Molecular toxicology. The production and the unintentional release of chemicals into the environment and their effect on the human health represent a primary concern in modern society and play a fundamental role in developing environmental protection guidelines. Dioxins are a group of aromatic chemicals containing chlorine and oxygen, known for the broad spectrum of adverse effects their exposure cause in animals and humans. Dioxins are not naturally occurring chemicals, unintentionally produced and introduced into the environment by a number of human activities: combustion of chlorinated compounds, chlorine bleaching of pulp and paper, certain types of chemical manufacturing and processing, as well as other industrial activities. Due to their chemical stability and strong tendency for being absorbed by fat tissue, dioxins gradually accumulate into the cells, thereby exerting their negative effects over time. 2,3,7,8-tetrachlorodibenzo-p-dioxin (TCDD) is possibly recognized as the most toxic dioxin. Although the mechanism of action of TCDD is well known, our understanding of how it occurs at the molecular level is quite limited.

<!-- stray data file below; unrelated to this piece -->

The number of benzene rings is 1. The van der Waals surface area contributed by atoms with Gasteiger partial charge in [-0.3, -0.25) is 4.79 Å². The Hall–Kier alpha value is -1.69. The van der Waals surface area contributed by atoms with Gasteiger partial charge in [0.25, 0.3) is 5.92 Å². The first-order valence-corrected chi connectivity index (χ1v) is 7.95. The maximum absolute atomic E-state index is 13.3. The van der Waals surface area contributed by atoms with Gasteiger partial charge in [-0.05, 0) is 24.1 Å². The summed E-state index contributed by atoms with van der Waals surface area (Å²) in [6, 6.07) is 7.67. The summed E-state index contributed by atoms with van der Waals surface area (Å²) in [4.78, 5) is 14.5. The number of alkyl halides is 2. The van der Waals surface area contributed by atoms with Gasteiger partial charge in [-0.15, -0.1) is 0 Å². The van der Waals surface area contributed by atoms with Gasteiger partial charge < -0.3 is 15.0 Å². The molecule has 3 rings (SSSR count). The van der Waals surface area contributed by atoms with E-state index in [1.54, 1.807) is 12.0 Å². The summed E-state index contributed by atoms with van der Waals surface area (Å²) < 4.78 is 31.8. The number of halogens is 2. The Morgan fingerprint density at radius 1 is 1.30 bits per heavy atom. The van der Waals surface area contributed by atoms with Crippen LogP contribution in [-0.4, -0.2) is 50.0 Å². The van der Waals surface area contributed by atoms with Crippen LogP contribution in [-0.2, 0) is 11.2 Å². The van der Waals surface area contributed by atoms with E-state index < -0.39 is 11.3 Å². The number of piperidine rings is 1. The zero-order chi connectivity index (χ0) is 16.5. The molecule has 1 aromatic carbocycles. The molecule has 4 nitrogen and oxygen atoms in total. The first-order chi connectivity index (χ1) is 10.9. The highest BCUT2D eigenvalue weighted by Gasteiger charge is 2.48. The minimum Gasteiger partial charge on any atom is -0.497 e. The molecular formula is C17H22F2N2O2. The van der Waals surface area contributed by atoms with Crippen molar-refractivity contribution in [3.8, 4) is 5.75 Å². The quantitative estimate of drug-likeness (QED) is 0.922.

The aim of this research activity is to characterize the interaction of dioxins with cell membranes and thier biological targets (like the Human Aryl Hydrocarbon Receptor) by means of computational modelling tools, like molecular dynamics. This activity is carried out in collaboration with Dr. Guido Sello, from the Department of Organic Chemistry, Università degli studi di Milano, Milan, Italy.
Our primary efforts have been put in the characterization of TCDD partitioning into model cell membranes. Subsequently, we have approached TCDD binding by the Aryl Hydrocarbon Receptor, in order to identify the main binding pathways, through the adoption of enhanced sampling methods, like metadynamics.

Analysis and processing of NMR diffusion data. PGSE-NMR represent a powerful technique to study the transport and the diffusion of chemicals with applications in the field of sustainable energy storage and drug delivery. This activity is carried out in collaboration with Prof. Franca Castiglione and Prof. Andrea Mele, (Department of Chemistry, Materials and Chemical Engineering, Politecnico di Milano, Milan, Italy).